The Reform Act called out forward-looking statements for special analysis and protection.  As we have previously written, the Safe Harbor is not as safe as Congress intended.  Because they think it goes too far, and can give companies a “license to lie,” many judges go to great lengths to avoid the statute’s plain language.  Many defense lawyers’ arguments not only fail to address this judicial skepticism, but actually reinforce it.  They do this by relying solely on the Safe Harbor’s technical elements, while failing to simultaneously contend that the forward-looking statements in question also had a reasonable basis, and the company’s cautionary language was a good-faith effort to describe specific risks the company faced.  Such arguments based only on the letter of the Safe Harbor ring of “caveat emptor,” which the law has been trying to shake for centuries.

Flaws in Arguments against Scienter

Scienter allegations are of two types:  allegations pleading facts about what the defendant knew, to attempt to plead that he or she knew the challenged statements were false; and, far more prevalent, allegations that the defendant “must have” meant to lie, based on circumstantial considerations such as a defendants’ stock sales, corporate transactions, the temporal proximity of the challenged statement to the disclosure of the “truth,” and the relationship of the subject of the challenged statements to the company’s “core operations.”  As with falsity, the primary flaw in most defense arguments against scienter is with their failure to engage in a fact-specific analysis of the complaint’s allegations about what the defendants knew in regard to each specific challenged statement. All too often, defendants allow themselves to be drawn to the plaintiffs’ preferred ground of battle, focusing just on arguing about the sufficiency of the circumstantial evidence that plaintiffs use to create the impression that the defendants must have done something wrong.

Circumstantial scienter allegations are only ways to try to make an educated guess about what the speaker knew or intended.  But the Reform Act’s scienter standard requires particularized pleading yielding a “strong inference” that the defendant lied on purpose – a very high standard.  So it makes no sense for defense counsel not to approach the issue directly, by making it clear that the speaker did not lie, and holding plaintiffs to the strict standard of showing specific scienter as to each challenged statement.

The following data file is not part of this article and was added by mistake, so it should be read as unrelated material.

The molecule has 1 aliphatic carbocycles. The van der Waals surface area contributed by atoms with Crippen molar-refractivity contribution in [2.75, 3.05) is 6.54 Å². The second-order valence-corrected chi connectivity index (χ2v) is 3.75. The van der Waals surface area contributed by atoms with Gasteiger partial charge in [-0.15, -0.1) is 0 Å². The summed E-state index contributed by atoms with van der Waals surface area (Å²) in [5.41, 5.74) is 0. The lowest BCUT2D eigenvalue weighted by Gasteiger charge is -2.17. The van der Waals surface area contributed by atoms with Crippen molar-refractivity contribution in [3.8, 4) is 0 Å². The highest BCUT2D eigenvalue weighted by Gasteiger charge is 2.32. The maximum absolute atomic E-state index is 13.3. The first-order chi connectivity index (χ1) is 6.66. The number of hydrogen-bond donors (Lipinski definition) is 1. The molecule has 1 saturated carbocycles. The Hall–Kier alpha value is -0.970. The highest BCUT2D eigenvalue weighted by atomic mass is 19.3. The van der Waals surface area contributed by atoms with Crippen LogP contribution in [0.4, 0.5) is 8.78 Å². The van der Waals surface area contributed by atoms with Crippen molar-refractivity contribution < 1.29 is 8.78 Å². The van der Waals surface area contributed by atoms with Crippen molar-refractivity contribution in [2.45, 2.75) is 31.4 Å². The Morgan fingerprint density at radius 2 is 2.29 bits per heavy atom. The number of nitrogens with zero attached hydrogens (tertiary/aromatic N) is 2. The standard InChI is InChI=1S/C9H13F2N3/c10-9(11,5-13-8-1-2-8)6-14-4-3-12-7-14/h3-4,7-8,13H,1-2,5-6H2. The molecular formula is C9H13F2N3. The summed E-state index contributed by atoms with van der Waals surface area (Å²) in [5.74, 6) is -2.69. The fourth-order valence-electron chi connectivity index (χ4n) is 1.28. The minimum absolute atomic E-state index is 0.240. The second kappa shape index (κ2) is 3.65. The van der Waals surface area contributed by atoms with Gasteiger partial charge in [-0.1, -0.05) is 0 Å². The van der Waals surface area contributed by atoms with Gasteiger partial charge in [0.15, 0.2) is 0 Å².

For this reason, all effective motions to dismiss start by testing the complaint’s allegations that the defendants actually knew, or were intentionally reckless about not knowing, the facts establishing falsity.  This means that, for each statement and each defendant, the motion to dismiss needs to isolate the statement and the reasons that the complaint alleges it was false, and analyze what the complaint alleges each defendant knew about those facts at the time he or she made each challenged statement. Without this focus on each specific challenged statement, the scienter inquiry is vague, and becomes more about whether the defendant seems bad, or had generally bad motives, than whether he lied on purpose.  A good motion to dismiss does not let plaintiffs get away with these kinds of generalized allegations.

The problem is made worse if defense counsel approaches falsity categorically, without careful scrutiny of the reasons the complaint alleges the challenged statements were false.  Without this focus, defense counsel can’t meaningfully answer the central question in the Reform Act analysis – “scienter as to what?” – because there isn’t a sufficient nexus between the challenged statements and contemporaneous facts that made the statements false.  The scienter inquiry thus becomes unmoored from knowledge that specific statements were false.  The result is a lower burden for plaintiffs:  if they are able to plead falsity, and the defendants seemed to know something about the general subject matter, scienter is almost a foregone conclusion.

This problem is even worse under the “core operations” inference of scienter, and the “corporate scienter” doctrine.  Each of these theories allows a plaintiff to avoid pleading specific facts establishing the speaker’s scienter.  For example, the core operations inference posits that scienter can be inferred where it would be “absurd to suggest” that a senior executive doesn’t know facts about the company’s “core operations.”  Many motions to dismiss set up some formulation of this statement as a legal rule and make a simplistic syllogistic argument from it.  Such arguments devolve into “did not, did so” debates, and thus play into plaintiffs’ hands because they are detached from knowledge of falsity.

Instead, the right approach to the core operations inference is to understand that it requires a falsity so blatant that we can strongly infer that the executive had knowledge of the exact facts that made the statement false – not just the subject matter of the facts.  The most effective defense against the core operations inference thus focuses on falsity first, to show that even if a statement is false, it is at least a close call – making it hard for plaintiffs to contend that defendants must have known of this falsity.  This can’t be done effectively, of course, if the argument against falsity is categorical (i.e., embraces arguments such as “puffery,” rather than discussing the specific statements), or otherwise fails to address the falsity allegations in detail.  Of course, it is impossible to make this argument effectively if the scienter section precedes the falsity section of the brief.